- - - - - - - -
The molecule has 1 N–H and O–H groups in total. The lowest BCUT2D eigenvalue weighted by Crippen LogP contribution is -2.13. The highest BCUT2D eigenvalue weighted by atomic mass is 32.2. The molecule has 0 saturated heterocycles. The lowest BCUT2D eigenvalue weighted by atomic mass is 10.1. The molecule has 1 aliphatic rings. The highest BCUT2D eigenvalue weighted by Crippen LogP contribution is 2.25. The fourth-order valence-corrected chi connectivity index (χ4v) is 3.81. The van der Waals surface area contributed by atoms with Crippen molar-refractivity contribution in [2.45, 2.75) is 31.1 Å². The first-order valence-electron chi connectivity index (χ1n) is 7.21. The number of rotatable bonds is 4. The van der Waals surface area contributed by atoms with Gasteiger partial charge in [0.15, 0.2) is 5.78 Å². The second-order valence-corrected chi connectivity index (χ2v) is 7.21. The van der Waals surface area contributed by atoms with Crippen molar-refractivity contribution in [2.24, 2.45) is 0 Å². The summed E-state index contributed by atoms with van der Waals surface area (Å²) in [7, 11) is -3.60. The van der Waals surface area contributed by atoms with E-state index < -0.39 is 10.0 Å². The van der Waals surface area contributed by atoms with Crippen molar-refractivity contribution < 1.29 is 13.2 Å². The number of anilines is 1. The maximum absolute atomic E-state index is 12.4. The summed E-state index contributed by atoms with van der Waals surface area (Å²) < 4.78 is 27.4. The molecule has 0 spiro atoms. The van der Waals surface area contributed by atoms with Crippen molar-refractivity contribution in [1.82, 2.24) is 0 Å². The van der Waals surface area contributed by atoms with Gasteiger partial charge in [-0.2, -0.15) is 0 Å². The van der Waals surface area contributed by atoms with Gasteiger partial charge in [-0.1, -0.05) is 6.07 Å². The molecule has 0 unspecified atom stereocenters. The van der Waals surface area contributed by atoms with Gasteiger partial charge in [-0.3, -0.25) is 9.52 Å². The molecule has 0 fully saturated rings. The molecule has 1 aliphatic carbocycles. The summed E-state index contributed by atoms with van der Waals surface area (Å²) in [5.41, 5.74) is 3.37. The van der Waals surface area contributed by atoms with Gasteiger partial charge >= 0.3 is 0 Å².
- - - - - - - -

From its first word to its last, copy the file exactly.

The molecule has 1 N–H and O–H groups in total. The lowest BCUT2D eigenvalue weighted by Crippen LogP contribution is -2.13. The highest BCUT2D eigenvalue weighted by atomic mass is 32.2. The molecule has 0 saturated heterocycles. The lowest BCUT2D eigenvalue weighted by atomic mass is 10.1. The molecule has 1 aliphatic rings. The highest BCUT2D eigenvalue weighted by Crippen LogP contribution is 2.25. The fourth-order valence-corrected chi connectivity index (χ4v) is 3.81. The van der Waals surface area contributed by atoms with Crippen molar-refractivity contribution in [2.45, 2.75) is 31.1 Å². The first-order valence-electron chi connectivity index (χ1n) is 7.21. The number of rotatable bonds is 4. The van der Waals surface area contributed by atoms with Gasteiger partial charge in [0.15, 0.2) is 5.78 Å². The second-order valence-corrected chi connectivity index (χ2v) is 7.21. The van der Waals surface area contributed by atoms with Crippen molar-refractivity contribution in [2.24, 2.45) is 0 Å². The summed E-state index contributed by atoms with van der Waals surface area (Å²) in [7, 11) is -3.60. The van der Waals surface area contributed by atoms with E-state index < -0.39 is 10.0 Å². The van der Waals surface area contributed by atoms with Crippen molar-refractivity contribution < 1.29 is 13.2 Å². The number of anilines is 1. The maximum absolute atomic E-state index is 12.4. The summed E-state index contributed by atoms with van der Waals surface area (Å²) < 4.78 is 27.4. The molecule has 0 spiro atoms. The van der Waals surface area contributed by atoms with Crippen molar-refractivity contribution in [1.82, 2.24) is 0 Å². The van der Waals surface area contributed by atoms with Gasteiger partial charge in [-0.2, -0.15) is 0 Å². The van der Waals surface area contributed by atoms with Gasteiger partial charge in [-0.1, -0.05) is 6.07 Å². The molecule has 0 unspecified atom stereocenters. The van der Waals surface area contributed by atoms with Gasteiger partial charge in [-0.3, -0.25) is 9.52 Å². The molecule has 0 fully saturated rings. The molecule has 1 aliphatic carbocycles. The summed E-state index contributed by atoms with van der Waals surface area (Å²) in [5.41, 5.74) is 3.37. The van der Waals surface area contributed by atoms with Gasteiger partial charge >= 0.3 is 0 Å².